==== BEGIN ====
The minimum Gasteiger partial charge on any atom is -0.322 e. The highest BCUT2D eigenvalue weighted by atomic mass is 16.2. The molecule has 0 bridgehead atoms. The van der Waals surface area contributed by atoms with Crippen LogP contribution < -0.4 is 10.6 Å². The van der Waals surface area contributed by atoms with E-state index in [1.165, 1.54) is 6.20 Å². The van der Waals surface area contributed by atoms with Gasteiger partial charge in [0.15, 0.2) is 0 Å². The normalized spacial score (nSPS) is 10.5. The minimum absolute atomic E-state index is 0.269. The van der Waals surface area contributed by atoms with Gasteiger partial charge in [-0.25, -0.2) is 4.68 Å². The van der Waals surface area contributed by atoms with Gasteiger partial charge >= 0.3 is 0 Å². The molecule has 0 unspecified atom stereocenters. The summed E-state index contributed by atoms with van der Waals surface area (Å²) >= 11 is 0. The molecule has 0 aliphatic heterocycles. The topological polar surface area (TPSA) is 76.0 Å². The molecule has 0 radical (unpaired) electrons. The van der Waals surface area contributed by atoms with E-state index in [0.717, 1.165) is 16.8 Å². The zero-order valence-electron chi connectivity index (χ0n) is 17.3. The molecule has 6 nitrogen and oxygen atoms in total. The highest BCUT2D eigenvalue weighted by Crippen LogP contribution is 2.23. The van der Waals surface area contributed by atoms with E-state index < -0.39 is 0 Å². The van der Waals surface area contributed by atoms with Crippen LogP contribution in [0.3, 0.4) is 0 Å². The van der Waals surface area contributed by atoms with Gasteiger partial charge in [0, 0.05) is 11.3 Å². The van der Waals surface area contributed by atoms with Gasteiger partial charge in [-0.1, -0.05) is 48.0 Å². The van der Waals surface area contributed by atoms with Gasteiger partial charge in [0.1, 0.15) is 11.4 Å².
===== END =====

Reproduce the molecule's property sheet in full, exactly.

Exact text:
The minimum Gasteiger partial charge on any atom is -0.322 e. The highest BCUT2D eigenvalue weighted by atomic mass is 16.2. The molecule has 0 bridgehead atoms. The van der Waals surface area contributed by atoms with Crippen LogP contribution < -0.4 is 10.6 Å². The van der Waals surface area contributed by atoms with E-state index in [1.165, 1.54) is 6.20 Å². The van der Waals surface area contributed by atoms with Gasteiger partial charge in [0.15, 0.2) is 0 Å². The normalized spacial score (nSPS) is 10.5. The minimum absolute atomic E-state index is 0.269. The van der Waals surface area contributed by atoms with Gasteiger partial charge in [-0.25, -0.2) is 4.68 Å². The van der Waals surface area contributed by atoms with Gasteiger partial charge >= 0.3 is 0 Å². The molecule has 0 unspecified atom stereocenters. The summed E-state index contributed by atoms with van der Waals surface area (Å²) >= 11 is 0. The molecule has 0 aliphatic heterocycles. The topological polar surface area (TPSA) is 76.0 Å². The molecule has 0 radical (unpaired) electrons. The van der Waals surface area contributed by atoms with E-state index in [0.717, 1.165) is 16.8 Å². The zero-order valence-electron chi connectivity index (χ0n) is 17.3. The molecule has 6 nitrogen and oxygen atoms in total. The highest BCUT2D eigenvalue weighted by Crippen LogP contribution is 2.23. The van der Waals surface area contributed by atoms with E-state index < -0.39 is 0 Å². The van der Waals surface area contributed by atoms with Crippen LogP contribution in [0.3, 0.4) is 0 Å². The van der Waals surface area contributed by atoms with Gasteiger partial charge in [0, 0.05) is 11.3 Å². The van der Waals surface area contributed by atoms with Gasteiger partial charge in [-0.1, -0.05) is 48.0 Å². The van der Waals surface area contributed by atoms with Gasteiger partial charge in [0.1, 0.15) is 11.4 Å².